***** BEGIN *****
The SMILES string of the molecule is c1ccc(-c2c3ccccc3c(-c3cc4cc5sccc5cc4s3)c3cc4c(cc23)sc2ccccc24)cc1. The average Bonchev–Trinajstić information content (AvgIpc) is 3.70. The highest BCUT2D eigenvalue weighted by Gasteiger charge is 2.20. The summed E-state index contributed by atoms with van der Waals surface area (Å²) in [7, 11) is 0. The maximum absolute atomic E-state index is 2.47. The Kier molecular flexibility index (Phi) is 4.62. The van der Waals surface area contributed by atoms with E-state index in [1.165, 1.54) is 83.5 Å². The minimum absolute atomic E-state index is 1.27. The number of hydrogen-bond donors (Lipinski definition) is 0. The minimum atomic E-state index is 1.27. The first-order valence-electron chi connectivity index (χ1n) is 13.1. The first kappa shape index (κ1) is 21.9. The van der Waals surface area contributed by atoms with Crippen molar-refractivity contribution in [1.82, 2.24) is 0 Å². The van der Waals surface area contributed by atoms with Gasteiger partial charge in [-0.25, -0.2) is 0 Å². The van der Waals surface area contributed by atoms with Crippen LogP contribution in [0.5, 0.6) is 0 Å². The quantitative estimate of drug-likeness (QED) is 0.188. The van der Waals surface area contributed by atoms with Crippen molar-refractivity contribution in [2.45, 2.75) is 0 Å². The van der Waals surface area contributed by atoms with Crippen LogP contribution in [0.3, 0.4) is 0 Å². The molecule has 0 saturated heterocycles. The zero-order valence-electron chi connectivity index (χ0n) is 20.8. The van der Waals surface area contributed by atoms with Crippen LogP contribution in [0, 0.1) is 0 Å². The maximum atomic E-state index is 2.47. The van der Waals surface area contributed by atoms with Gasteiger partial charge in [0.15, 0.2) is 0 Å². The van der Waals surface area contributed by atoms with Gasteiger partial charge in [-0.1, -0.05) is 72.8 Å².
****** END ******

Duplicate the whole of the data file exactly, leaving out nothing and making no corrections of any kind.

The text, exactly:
The SMILES string of the molecule is c1ccc(-c2c3ccccc3c(-c3cc4cc5sccc5cc4s3)c3cc4c(cc23)sc2ccccc24)cc1. The average Bonchev–Trinajstić information content (AvgIpc) is 3.70. The highest BCUT2D eigenvalue weighted by Gasteiger charge is 2.20. The summed E-state index contributed by atoms with van der Waals surface area (Å²) in [7, 11) is 0. The maximum absolute atomic E-state index is 2.47. The Kier molecular flexibility index (Phi) is 4.62. The van der Waals surface area contributed by atoms with E-state index in [1.165, 1.54) is 83.5 Å². The minimum absolute atomic E-state index is 1.27. The number of hydrogen-bond donors (Lipinski definition) is 0. The minimum atomic E-state index is 1.27. The first-order valence-electron chi connectivity index (χ1n) is 13.1. The first kappa shape index (κ1) is 21.9. The van der Waals surface area contributed by atoms with Crippen molar-refractivity contribution in [1.82, 2.24) is 0 Å². The van der Waals surface area contributed by atoms with Gasteiger partial charge in [-0.25, -0.2) is 0 Å². The van der Waals surface area contributed by atoms with Crippen LogP contribution in [0.5, 0.6) is 0 Å². The quantitative estimate of drug-likeness (QED) is 0.188. The van der Waals surface area contributed by atoms with Crippen molar-refractivity contribution in [2.45, 2.75) is 0 Å². The van der Waals surface area contributed by atoms with Crippen LogP contribution in [0.3, 0.4) is 0 Å². The molecule has 0 saturated heterocycles. The zero-order valence-electron chi connectivity index (χ0n) is 20.8. The van der Waals surface area contributed by atoms with Crippen LogP contribution in [0, 0.1) is 0 Å². The maximum atomic E-state index is 2.47. The van der Waals surface area contributed by atoms with Gasteiger partial charge in [0.15, 0.2) is 0 Å². The van der Waals surface area contributed by atoms with Gasteiger partial charge in [-0.1, -0.05) is 72.8 Å².